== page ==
Scientists at La Jolla Institute for Immunology (LJI) have found that four COVID-19 vaccines (Pfizer-BioNTech, Moderna, J&J/Janssen, and Novavax) prompt the body to make effective, long-lasting T cells against SARS-CoV-2. These T cells can recognize SARS-CoV-2 Variants of Concern, including Delta and Omicron.
“The vast majority of T cell responses are still effective against Omicron,” says LJI Professor and study co-leader Alessandro Sette, Dr. Biol.Sci.
“These cells won’t stop you from getting infected, but in many cases they are likely to keep you from getting very ill,” adds LJI Professor Shane Crotty, Ph.D.
“And this is true in all the type of vaccines we studied—and up to six months after vaccination,” says LJI Instructor Alba Grifoni, Ph.D., who co-led the work with Sette and Crotty.
These data come from adults who were fully vaccinated, but not yet boosted. The researchers are now investigating T cell responses in boosted individuals and people who have experienced “breakthrough” COVID-19 cases.
The new Cell study also shows that fully vaccinated people have fewer memory B cells and neutralizing antibodies against the Omicron variant. This finding is in line with initial reports of waning immunity from laboratories around the world.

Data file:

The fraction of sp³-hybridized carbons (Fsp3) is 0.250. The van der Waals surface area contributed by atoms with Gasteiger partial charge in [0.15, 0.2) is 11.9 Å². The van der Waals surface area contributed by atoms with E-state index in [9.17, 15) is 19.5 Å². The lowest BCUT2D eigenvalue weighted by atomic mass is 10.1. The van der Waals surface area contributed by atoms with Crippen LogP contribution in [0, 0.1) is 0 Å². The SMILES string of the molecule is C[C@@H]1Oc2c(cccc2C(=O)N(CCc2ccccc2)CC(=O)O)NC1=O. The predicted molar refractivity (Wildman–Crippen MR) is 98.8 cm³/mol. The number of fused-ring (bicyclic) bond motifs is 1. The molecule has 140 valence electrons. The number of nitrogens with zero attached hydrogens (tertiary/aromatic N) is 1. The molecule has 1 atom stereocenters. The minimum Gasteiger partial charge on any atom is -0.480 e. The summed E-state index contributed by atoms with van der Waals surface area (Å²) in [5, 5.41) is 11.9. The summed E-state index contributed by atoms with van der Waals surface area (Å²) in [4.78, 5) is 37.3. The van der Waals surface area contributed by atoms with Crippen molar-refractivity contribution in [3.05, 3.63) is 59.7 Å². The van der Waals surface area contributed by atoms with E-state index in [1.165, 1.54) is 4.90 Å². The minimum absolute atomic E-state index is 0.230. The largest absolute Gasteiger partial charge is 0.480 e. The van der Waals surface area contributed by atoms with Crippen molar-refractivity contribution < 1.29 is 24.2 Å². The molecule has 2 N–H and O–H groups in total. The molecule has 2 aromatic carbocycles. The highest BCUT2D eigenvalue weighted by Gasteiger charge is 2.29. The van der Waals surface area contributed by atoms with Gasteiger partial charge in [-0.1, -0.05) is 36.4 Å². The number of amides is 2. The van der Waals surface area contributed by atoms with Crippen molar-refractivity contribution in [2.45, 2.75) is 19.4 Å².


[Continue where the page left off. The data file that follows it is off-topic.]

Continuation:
Without enough neutralizing antibodies, Omicron is more likely to cause a breakthrough infection. Fewer memory B cells means the body will then be slower to churn out additional neutralizing antibodies to fight the virus.
“Most of the neutralizing antibodies, i.e., the antibodies that work well against SARS-CoV-2, bind to a region called the receptor binding domain, or RBD,” says LJI Instructor Camila Coelho, Ph.D., who served as co-first author of the study. “Our study revealed that the 15 mutations present in Omicron RBD can considerably reduce the binding capacity of memory B cells, compared to other SARS-CoV-2 variants such as Alpha, Beta and Delta.”
How T cells fight Omicron
The good news is that neutralizing antibodies and memory B cells are just two arms of the body’s adaptive immune response. In a person exposed to SARS-CoV-2, T cells do not prevent infection. Instead, T cells patrol the body and destroy cells that are already infected, which prevents a virus from multiplying and causing severe disease.
The LJI team believes the “second line of defense” from T cells helps explain why Omicron infections are less likely to lead to severe disease in fully vaccinated people. (The variant is also appears to infect different tissues)
To know whether the vaccine-induced T cells they detected in their study were actually effective against variants such as Delta and Omicron, the scientists took a close look at how the T cells responded to different viral “epitopes.”
Every virus is made up of proteins that form a certain shape or architecture. A viral epitope is a specific landmark on this architecture that T cells have been trained to recognize. The current COVID-19 vaccines were designed to teach the immune system to recognize specific epitopes on the initial “Alpha” variant of SARS-CoV-2. As the virus has mutated, its architecture has changed, and the concern is that immune cells will no longer recognize their targets.